Well, that’s excellent. So yeah, you, you mentioned the, the disruption. There’s so much going on in higher ed today, and the need for execution in it could never be, never be higher, and yet it’s in the context of the kind of changes that, that really are, I, I important to help a higher education sort of cope with some challenges and get to the next level. Um, I imagine when you got, you, you were, you’ve been at St. John’s now about 10 years, but you’ve been in the, you’ve been in the CIO for about four years. So, so since we’re gonna focus on strategically transforming IT and your experience with that, I imagine the first thing you need to do is to understand the perception of the IT organization at St. John’s when you first got involved. Tell me a bit about that.
Anne Pacione: (03:01)
Yeah, a a little bit of what I get myself into , but Right. Um, it was, it, it was very operation. We were very operationally focused, meaning just keeping lights on, uh, servicing computers, running data center. Uh, very little thought about where do we go, how do we get there? Um, and at the same time, the world around us, the, the, the rate of innovation, the consumerization of technology was just exploding. Um, and so when I came, you know, it was when I sat in the seat, I, I thought to myself, okay, this is the perception. People come and they say, and my, my laptop’s broken, or, and I, I don’t have printing resources, but we really needed to ensure the operation was there, but then change so that we were thinking bigger and that we could be ahead of what the business might need and, and shift and, and think more strategically about technology and where we were gonna be in the future.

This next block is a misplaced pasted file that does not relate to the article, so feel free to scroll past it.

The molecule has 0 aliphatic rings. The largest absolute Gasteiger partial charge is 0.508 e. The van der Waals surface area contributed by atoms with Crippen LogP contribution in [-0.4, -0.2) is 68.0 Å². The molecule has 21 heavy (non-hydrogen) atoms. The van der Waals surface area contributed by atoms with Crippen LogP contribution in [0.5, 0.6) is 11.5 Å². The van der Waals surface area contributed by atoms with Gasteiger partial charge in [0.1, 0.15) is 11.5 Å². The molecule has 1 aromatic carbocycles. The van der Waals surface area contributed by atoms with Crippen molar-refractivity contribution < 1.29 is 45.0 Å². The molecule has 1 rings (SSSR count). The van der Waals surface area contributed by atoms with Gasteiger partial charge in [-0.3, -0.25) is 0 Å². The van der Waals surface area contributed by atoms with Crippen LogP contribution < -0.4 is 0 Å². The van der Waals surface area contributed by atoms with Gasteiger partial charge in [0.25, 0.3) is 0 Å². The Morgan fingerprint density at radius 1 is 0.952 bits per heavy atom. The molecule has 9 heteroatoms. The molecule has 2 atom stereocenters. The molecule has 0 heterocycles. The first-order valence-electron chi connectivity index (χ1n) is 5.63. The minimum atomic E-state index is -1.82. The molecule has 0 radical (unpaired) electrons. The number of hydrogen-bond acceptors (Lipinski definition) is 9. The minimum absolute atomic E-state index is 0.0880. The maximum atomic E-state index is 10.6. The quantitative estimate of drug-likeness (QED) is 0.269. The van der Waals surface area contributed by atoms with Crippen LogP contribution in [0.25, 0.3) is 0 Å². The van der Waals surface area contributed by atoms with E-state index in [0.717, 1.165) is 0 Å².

Joe Gottlieb: (04:06)
Makes sense. And so it, it sounds to me like, you know, the, the organization was not really thought to be particularly strategic, uh, nor was it operationally excellent. Is that a fair assessment?
Anne Pacione: (04:23)
Right. And, and at the same time, the, the folks in the organization spent their time chasing issues and, and therefore did not have the capacity or the time to even think about what I would I do next. It was always, how do we fix what’s broken? And so I sat down and, and, and looked at, at the organization as a whole, and there were, there were two things that I, I really needed to, to look at. And, and one was first, okay, how are we perceived as an organization to the business? I, I wanted them to see it as a partner, not just to help fix, you know, initially I wanted to fix things so that people saw the value, but then broaden that so that they would include me in, in the business strategy and the business conversation so that I could show where it could add value.